Unresolved Back Pain?

If you are experiencing low back pain or sciatica pain, and the pain does not seem to want to go away no matter what you do, you may have a herniated disc in the lumbar spine. Typically, low back pain will resolve on its own after a few days or with the help of chiropractic adjustments or massage. Other times it takes a little longer.

Decompression for Back Pain

Back Pain is very common. In fact, over 80% of the US population will experience back pain at some point.  Most of the time back pain will resolve either on it’s own or with proper treatment.

If you experience back pain and the symptoms do not resolve after a few days, it’s probably a good idea to visit a chiropractor to make sure your back is in proper alignment. The pain may become worse or develop into an ongoing problem.

Treatment for Herniated Disc

It wasn’t long ago when surgery was considered the only option for a lumbar or cervical herniated disc. Now we know that some disc herniations will actually heal on their own and that others will respond to non-surgical treatments that target the cause. That’s right. You should never rush into surgery for a disc herniation unless it is a medical emergency.

Should I get an MRI?

One of the more common questions and concerns of our patients is when they should have an MRI. Some patients have been suffering with ongoing neck pain and some have sudden onset. Some have neck pain that radiates into the shoulders or arms and some have headaches along with neck pain.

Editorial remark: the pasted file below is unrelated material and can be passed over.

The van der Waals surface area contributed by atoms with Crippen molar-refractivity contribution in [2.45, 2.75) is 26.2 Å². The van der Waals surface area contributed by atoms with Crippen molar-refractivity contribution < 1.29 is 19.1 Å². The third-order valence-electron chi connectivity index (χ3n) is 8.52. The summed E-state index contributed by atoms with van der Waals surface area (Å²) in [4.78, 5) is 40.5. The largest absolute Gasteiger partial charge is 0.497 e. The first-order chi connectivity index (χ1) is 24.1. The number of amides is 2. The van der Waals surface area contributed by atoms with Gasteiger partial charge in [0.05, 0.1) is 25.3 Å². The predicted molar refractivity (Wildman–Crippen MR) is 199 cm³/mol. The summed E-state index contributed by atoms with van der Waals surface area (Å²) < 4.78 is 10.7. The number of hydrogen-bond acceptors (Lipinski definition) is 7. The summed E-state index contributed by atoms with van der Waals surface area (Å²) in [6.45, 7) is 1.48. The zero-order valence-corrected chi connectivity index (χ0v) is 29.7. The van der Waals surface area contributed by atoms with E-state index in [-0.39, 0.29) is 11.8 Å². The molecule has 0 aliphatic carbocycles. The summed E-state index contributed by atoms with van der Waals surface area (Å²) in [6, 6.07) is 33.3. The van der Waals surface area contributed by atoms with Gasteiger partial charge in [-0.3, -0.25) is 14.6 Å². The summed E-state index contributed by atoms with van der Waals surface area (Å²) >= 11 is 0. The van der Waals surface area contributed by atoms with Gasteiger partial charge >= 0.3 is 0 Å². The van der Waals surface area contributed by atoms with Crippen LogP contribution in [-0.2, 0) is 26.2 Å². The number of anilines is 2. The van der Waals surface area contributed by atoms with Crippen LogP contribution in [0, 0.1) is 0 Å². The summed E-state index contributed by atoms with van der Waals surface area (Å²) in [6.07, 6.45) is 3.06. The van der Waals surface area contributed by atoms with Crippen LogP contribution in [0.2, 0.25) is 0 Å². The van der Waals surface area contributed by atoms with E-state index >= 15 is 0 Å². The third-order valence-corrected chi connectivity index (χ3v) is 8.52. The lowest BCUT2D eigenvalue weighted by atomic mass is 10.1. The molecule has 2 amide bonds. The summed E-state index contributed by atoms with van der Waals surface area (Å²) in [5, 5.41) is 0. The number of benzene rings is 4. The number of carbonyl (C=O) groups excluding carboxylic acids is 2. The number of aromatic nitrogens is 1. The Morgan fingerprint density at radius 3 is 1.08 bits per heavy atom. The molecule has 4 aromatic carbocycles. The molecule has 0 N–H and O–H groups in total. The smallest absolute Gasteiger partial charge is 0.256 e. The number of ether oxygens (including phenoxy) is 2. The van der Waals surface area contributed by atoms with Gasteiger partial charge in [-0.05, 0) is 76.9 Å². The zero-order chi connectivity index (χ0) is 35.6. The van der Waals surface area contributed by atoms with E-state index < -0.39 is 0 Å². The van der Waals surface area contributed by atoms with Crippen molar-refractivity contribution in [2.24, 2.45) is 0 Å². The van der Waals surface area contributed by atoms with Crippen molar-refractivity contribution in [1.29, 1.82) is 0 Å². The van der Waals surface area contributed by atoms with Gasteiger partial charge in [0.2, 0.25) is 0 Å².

Here is a list of symptoms that are commonly associated with neck pain:

Spinal Stenosis Explained

Spinal Stenosis is when the diameter of the spinal canal narrows abnormally due to bony (arthritis or spurs) or soft tissue  (disc bulge or herniation) thickening.  Spinal stenosis is mostly diagnosed in the lumbar spine and is less common in the cervical spine (but is more serious).

Since there is no extra room inside the spinal canal there is often compression of the spinal cord or nerve roots. This is especially true in the cervical spine.

What does a herniated disc feel like?

How do I know if I have a herniated disc?

Actually, it's more likely that you don’t!

Sure, there are symptoms like low back pain that travels down the leg (sciatica), numbness and tingling in the arms, hands, legs or toes, weakness of grip, foot drop, night pain, antalgia (leaning away from the pain), abnormal reflexes, swelling, and pain when laughing or coughing (positive Valsava test), BUT you can have these signs and symptoms and NOT have a disc herniation.

Degenerative Disc Disease Explained

Degenerative Disc Disease (DDD) mostly results when the spinal discs wear abnormally, often resulting in pain and loss of function.

Just like the tread on your tires wear unevenly when the front end is out of alignment, so will the spinal discs when the spine is out of alignment. When the discs lose their normal height and water content, they lose the ability to function properly.

Decompression results... long lasting?

Spinal decompression machines are designed and built to treat cervical and lumbar disc bulges and herniations non-surgically.

Spinal decompression treatments can also help other conditions such as Facet Syndrome, Spinal Disc Degeneration and Stenosis.

Spinal decompression machines like the DRX-9000 (the one we use) seek to enlarge the disc space, re-position the disc, re-hydrate the disc, elongate the spine, strengthen the spinal ligaments and restore spinal motion and biomechanics.

Not all doctors are the same.

About 12 years ago or so we began to incorporate non-surgical spinal decompression into our treatment protocols for cervical and lumbar disc herniations. During this time we have helped hundreds of patients return to more normal active lifestyles and many have avoided surgery. I guess you could say the results have been outstanding.


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